Archive for February, 2016

It is Weird to Lose Weight

Tuesday, February 9th, 2016

This information may surprise you. Losing weight is unsettling, and weird. Pick up something nearby that weighs three pounds. That’s my last bit lost in the past two months. Even over two months – it is weird. Clothes fit differently, sitting is uncomfortable on those unpadded bones. I look different in the mirror. I should feel normal around other normal people – but I still feel a bit startled. Now go pick up something that ways even fifty pounds. Or twice that 100 pounds. Even though it took ten years, I’m still weirded out by that much loss. There are also toxins and chemicals stored in fat that release into the system, straining the liver and other eliminative systems. That likely adds to the weird feeling. Even with just the recent three pound loss.
I love love love having been so successful in losing nearly 130 pounds now. But it sure is damn weird. And that is just the physical sensation. Emotionally it remains — startling is the best word I can come up with. Have some empathy for those going through it, it is a tricky strange thing on all sides.

What the Heck eHarmony?

Monday, February 8th, 2016

Somewhere around 10 years ago I joined eHarmony for the first time. With their matching metrics, I didn’t do well as I was overweight. I had a couple of conversations with men, but even more who had in their profile that they were intolerant of anyone overweight. I quit after a few months, matches had dwindled to a few a week. In the three month period I recall just one phone date.
More recently, I talked to a number of people who had met and been happy with the service. So I tried it for a month, costing almost $50.

What the Heck eHarmony?

In that month I was “matched” with almost 650 men. The four or five that seemed interesting never responded to my first steps to connect. Nearly all of the matches were with men with less than college. Ah, I didn’t complete college myself. Although I teach at the University level and pursued an alternative education that I’m very proud of, not a college graduate. So I apparently was matched with mostly no college graduates.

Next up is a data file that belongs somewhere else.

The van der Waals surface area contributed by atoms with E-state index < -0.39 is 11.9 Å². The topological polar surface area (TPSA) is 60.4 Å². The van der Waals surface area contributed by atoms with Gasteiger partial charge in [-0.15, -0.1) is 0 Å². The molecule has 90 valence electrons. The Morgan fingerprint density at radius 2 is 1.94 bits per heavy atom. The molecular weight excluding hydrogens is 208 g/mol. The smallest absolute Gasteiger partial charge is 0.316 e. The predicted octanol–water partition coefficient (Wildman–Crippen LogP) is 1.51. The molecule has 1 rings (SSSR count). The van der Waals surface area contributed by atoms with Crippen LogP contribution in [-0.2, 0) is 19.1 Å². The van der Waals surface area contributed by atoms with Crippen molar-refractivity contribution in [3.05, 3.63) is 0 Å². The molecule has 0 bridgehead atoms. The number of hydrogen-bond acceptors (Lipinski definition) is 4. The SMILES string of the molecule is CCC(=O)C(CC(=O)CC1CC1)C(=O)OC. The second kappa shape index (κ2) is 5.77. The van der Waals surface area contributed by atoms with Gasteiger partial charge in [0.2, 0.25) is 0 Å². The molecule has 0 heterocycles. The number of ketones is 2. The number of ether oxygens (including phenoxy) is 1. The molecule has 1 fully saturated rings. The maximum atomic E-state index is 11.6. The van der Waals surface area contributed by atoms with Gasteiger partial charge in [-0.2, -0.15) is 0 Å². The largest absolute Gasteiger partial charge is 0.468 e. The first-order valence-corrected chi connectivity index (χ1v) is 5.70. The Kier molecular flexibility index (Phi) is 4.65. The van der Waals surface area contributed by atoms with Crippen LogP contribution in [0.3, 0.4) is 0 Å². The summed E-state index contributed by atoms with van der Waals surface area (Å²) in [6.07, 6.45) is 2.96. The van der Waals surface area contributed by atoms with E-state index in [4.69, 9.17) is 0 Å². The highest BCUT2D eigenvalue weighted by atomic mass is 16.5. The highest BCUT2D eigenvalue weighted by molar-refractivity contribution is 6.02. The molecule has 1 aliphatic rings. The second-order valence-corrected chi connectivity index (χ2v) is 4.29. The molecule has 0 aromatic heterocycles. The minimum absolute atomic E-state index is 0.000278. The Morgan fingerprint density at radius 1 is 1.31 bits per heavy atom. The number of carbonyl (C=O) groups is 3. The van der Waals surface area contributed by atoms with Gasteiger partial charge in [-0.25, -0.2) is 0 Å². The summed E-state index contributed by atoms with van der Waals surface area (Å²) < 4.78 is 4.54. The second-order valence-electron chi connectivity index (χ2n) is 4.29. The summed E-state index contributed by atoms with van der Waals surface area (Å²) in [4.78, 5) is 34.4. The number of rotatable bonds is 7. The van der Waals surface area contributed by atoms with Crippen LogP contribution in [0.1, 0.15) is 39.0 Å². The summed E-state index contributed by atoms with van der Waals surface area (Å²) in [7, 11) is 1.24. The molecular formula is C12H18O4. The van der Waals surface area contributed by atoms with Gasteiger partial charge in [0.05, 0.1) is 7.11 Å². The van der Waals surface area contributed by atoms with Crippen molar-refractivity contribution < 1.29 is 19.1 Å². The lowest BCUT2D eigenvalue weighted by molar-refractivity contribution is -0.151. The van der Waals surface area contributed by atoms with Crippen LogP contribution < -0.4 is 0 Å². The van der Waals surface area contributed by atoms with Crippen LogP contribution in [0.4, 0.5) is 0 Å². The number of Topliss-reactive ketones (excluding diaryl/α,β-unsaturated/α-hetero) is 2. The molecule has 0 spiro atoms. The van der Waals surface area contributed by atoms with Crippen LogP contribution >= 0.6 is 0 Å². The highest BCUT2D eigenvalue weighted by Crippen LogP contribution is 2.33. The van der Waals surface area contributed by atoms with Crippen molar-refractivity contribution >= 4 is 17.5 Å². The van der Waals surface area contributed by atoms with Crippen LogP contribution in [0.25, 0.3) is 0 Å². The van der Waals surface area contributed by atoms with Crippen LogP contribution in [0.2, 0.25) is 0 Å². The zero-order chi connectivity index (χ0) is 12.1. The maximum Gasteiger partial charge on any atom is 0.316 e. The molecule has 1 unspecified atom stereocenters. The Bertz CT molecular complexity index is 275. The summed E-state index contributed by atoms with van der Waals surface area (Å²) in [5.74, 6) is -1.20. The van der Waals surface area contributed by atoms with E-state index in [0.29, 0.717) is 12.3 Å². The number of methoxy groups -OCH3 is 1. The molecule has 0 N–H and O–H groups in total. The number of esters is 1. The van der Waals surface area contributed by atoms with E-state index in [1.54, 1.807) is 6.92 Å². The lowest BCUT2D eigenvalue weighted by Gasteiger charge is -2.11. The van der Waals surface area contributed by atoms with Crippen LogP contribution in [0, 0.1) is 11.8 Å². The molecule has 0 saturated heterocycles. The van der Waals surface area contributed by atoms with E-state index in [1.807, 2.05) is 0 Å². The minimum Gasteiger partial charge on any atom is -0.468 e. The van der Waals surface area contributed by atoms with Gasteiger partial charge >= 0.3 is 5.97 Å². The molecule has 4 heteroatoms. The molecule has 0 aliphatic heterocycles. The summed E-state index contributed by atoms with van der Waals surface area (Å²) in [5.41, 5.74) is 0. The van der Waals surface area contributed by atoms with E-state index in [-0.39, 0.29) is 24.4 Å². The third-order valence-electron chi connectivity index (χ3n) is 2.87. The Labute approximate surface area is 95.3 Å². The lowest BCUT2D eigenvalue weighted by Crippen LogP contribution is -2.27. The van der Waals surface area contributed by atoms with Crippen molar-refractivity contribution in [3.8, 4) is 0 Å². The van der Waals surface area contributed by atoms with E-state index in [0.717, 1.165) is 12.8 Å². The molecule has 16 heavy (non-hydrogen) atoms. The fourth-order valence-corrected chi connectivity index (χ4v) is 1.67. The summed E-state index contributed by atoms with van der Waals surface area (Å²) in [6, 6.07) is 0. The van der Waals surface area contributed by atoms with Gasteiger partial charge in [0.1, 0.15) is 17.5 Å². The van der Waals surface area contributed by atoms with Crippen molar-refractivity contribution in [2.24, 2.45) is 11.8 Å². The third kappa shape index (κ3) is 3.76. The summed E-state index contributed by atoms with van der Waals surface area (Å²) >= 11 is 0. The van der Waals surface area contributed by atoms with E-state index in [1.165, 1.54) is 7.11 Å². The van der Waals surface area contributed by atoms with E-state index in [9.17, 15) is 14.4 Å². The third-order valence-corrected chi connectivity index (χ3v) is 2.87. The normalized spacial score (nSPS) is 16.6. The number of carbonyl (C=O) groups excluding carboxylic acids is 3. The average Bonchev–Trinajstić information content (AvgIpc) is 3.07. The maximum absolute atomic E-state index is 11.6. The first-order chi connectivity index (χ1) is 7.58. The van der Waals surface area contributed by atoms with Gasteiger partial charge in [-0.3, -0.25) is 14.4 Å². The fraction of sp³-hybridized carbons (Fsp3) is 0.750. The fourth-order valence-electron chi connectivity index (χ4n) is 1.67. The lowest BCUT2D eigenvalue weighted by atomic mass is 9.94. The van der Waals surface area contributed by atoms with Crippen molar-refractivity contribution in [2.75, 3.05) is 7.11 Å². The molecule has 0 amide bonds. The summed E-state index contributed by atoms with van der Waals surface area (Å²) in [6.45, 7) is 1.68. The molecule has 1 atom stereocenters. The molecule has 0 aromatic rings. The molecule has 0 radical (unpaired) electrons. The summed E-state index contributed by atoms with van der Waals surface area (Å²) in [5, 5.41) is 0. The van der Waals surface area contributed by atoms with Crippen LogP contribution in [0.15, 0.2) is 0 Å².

Most of the matches (I’m thinking 75% at least) were somewhat or very conservative. Not a match.

About half the matches were “a good match outside of my settings”. Not one of those seemed like a good match.

eHarmony used to be known for their very careful, scientifically based formulas for success. 650 men in four weeks isn’t showing a lot of discrimination or filtering.

I responded to two men who contacted me, both seemed wildly inappropriate. The first “moved on” after getting my email. The second one said nothing, but eHarmony contacted me a few minutes later saying the account was likely hacked, I should stop contact with him, and to be safe. Well that was uncomfortable.

One man followed through after contacting me, and we are looking for a time for dinner. He was able to find me online based on the information I provided. So he bypassed the eHarmony structure in the end. Not as creepy as it sounds.

Today I’ve canceled my account, pulled photo and all the other written information from my profile, and stopped notifications. I do hope that is enough to get out of this wacky system.

I feel I’ve wasted a bit of money and a lot fo time for a service that is not what it seems.

Being political – learning to listen

Saturday, February 6th, 2016

I invited an anti-abortion “rescue” activist to speak to a class I taught at Community High School. This was many years ago but it was a teaching experience I’ve never forgotten.

The small group of students in my “Political Organizing” class agreed it would be a unique chance to really listen to someone who had a viewpoint they strongly disagreed with. We agreed that the point would not be to debate or try to change anyone’s mind. It was a class comprised of liberal, pro-choice kids, and they truly wanted to understand how anyone could hold a position they found to be simply – but for many of us profoundly – wrong.

My brother David had a friend I had met a couple of times. David had told me this guy regularly went to protest at Planned Parenthood. He joined people from his church to try and “save” women from having abortions. I knew Bob casually, and enough about his political and protest activities to give him a wide berth – and certainly I did not want to discuss his actions with him. Until the class.

When I called him up to see if he might meet my class I was very candid about why we wanted to have him as a guest. And that every student had identified as pro-choice. That this was an exercise in being open to viewpoints we opposed, issues we had already come to a conclusion about. But that the students were sincere in wanting to hear a viewpoint they had not yet encountered first hand.

The class was great in giving Bob attention as he explained why he did this protesting, and his motivations and experience. They asked questions, they challenged him rather gently on women’s rights concerns, and they talked a lot with him about his deep passion and convictions concerning life and his very deeply held religious beliefs.

In the end, no one changed their minds. But something even more important happened. The students expressed some surprise at how deeply Bob felt about the issue, how articulate and well thought out his ideas and beliefs were. They did not expect that. And they gained some insight into why he was doing work that they had dismissed previously as mostly misguided and hateful.

There was a connection, there was greater respect, there was kindness, there was learning. And there was the budding practice of sitting down and learning to listen to a perceived enemy.

I believe it was one of the best classes I’ve ever taught. And this skill is desperately relevant today.